praise it. thank I drinkable, activated.


. . .

This poem speaks to me on so many various levels, the water imagery, somehow evokes Catholicism, baptism, new life, etc. I am also quite fascintated with the strange yet stimulating negotiation of 'I' /'we' which seems to happen throughout the 'stretch', 'pray I are all.' vs. pray I am all...I is we/thus not so egocentric as 'I' is the voice of an 'us' which completely goes against the grain of the typical voice/speaker. And of course, 'Euphrates, you are my Seine.' echoes this again, Euphrates the river of course, Euphrates 'sweet water'/river of desire and Seine the river also playing on the German Sein / being as well as a seine being a fishing net.... I would like to think that the meaning does in fact encompass all, as it does in the terrific 'I'/'we' of Betsy's poems.

1 comment:

Scott Glassman said...

What I admire most about "rosemary stretch," and there's much to admire in it, is how Betsy works with space, sculpting it with well-thought out precision and using words as anchors and pivots. The poem "stakes is high" is striking in this regard.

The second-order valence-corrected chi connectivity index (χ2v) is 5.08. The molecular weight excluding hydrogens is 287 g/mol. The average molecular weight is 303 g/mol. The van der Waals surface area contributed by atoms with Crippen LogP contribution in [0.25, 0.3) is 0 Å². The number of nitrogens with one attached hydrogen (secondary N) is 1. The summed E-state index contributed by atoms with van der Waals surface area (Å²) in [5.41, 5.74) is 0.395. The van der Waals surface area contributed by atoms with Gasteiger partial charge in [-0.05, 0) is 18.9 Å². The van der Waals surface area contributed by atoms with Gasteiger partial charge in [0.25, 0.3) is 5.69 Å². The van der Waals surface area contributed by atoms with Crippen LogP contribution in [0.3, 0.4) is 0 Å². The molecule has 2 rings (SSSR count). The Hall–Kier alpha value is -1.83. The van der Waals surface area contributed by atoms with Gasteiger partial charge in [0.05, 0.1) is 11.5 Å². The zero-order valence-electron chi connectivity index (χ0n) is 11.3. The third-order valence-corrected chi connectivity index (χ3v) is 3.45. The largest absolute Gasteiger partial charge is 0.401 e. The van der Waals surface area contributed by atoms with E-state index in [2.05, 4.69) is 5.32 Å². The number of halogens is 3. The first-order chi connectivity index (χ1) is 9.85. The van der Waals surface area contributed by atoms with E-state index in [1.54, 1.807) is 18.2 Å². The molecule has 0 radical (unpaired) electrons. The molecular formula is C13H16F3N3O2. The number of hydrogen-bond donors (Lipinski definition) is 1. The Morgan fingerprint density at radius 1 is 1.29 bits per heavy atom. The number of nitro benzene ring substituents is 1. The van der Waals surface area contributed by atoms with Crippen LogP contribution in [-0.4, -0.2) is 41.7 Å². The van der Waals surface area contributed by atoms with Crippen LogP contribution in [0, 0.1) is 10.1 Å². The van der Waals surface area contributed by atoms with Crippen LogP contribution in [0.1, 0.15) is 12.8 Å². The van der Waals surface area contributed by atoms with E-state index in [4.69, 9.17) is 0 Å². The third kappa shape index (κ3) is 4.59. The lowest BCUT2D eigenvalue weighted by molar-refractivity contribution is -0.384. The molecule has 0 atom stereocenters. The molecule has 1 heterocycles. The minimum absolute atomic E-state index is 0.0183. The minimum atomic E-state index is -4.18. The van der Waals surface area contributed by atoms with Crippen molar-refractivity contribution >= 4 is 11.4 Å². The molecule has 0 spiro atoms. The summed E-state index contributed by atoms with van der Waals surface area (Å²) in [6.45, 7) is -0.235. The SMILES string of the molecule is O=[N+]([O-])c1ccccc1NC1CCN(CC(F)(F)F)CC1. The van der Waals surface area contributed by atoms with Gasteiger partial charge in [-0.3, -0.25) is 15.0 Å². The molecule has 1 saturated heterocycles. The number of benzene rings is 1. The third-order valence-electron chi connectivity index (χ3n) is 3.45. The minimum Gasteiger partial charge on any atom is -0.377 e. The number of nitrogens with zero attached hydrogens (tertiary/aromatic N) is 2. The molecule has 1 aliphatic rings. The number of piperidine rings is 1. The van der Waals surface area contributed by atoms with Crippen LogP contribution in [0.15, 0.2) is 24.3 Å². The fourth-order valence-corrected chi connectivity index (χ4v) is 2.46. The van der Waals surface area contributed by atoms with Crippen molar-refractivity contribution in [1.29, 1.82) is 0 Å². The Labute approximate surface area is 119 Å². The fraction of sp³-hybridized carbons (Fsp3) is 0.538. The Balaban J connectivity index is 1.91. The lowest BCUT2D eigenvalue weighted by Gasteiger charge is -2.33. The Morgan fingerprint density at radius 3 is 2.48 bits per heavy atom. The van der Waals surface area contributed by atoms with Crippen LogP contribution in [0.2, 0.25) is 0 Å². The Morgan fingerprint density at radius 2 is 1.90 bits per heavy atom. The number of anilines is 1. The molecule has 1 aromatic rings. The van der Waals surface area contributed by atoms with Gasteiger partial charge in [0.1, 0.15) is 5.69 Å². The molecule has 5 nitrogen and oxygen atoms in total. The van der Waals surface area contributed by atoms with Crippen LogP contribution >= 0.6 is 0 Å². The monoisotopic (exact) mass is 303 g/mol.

Her language becomes mentally synchronized with the physical process of reading it. Single words punctuated with a period on opposite sides of the page correspond with a "leaping" eye movement to get from one to the other. So for example:

[emotions]
sorted. syncopated.

and

wrapped in colors belted song.

Of course, the space between is more vast that I can reproduce here. I imagine each "pole" as an emotional and connotative anchor point and the distance between them as a dramatized silence like that which occurs poetically between two distinct thoughts, actions, or images.

The poem has a quality of exhaustion to it which matches its chosen form, as form here truly follows content. However, we are launched into a non-ordinary physiological way of reading and entering this exhaustion which is as important in my mind as the content.